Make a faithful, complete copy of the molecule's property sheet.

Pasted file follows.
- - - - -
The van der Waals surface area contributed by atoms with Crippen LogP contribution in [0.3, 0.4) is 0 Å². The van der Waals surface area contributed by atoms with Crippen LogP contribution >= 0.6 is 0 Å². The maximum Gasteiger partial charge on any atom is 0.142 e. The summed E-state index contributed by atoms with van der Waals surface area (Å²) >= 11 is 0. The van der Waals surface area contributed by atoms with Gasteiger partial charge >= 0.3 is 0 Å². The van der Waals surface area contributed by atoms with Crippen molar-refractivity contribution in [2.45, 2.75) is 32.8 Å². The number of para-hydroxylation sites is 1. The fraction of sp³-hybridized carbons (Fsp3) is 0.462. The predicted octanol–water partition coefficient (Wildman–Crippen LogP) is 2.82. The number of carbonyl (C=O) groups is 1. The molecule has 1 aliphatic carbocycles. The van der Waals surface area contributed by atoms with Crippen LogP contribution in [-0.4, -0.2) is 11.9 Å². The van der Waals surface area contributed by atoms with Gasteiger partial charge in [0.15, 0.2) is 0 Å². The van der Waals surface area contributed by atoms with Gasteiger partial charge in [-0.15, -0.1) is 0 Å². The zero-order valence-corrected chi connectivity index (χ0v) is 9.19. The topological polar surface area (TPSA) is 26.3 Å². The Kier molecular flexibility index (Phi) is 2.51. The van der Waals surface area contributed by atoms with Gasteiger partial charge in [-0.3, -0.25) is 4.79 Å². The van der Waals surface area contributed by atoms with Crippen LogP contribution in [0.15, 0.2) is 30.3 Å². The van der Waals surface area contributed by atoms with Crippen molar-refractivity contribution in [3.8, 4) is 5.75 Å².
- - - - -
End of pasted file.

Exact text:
The van der Waals surface area contributed by atoms with Crippen LogP contribution in [0.3, 0.4) is 0 Å². The van der Waals surface area contributed by atoms with Crippen LogP contribution >= 0.6 is 0 Å². The maximum Gasteiger partial charge on any atom is 0.142 e. The summed E-state index contributed by atoms with van der Waals surface area (Å²) >= 11 is 0. The van der Waals surface area contributed by atoms with Gasteiger partial charge >= 0.3 is 0 Å². The van der Waals surface area contributed by atoms with Crippen molar-refractivity contribution in [2.45, 2.75) is 32.8 Å². The number of para-hydroxylation sites is 1. The fraction of sp³-hybridized carbons (Fsp3) is 0.462. The predicted octanol–water partition coefficient (Wildman–Crippen LogP) is 2.82. The number of carbonyl (C=O) groups is 1. The molecule has 1 aliphatic carbocycles. The van der Waals surface area contributed by atoms with Crippen LogP contribution in [-0.4, -0.2) is 11.9 Å². The van der Waals surface area contributed by atoms with Gasteiger partial charge in [0.15, 0.2) is 0 Å². The van der Waals surface area contributed by atoms with Gasteiger partial charge in [-0.15, -0.1) is 0 Å². The zero-order valence-corrected chi connectivity index (χ0v) is 9.19. The topological polar surface area (TPSA) is 26.3 Å². The Kier molecular flexibility index (Phi) is 2.51. The van der Waals surface area contributed by atoms with Gasteiger partial charge in [-0.3, -0.25) is 4.79 Å². The van der Waals surface area contributed by atoms with Crippen LogP contribution in [0.15, 0.2) is 30.3 Å². The van der Waals surface area contributed by atoms with Crippen molar-refractivity contribution in [3.8, 4) is 5.75 Å².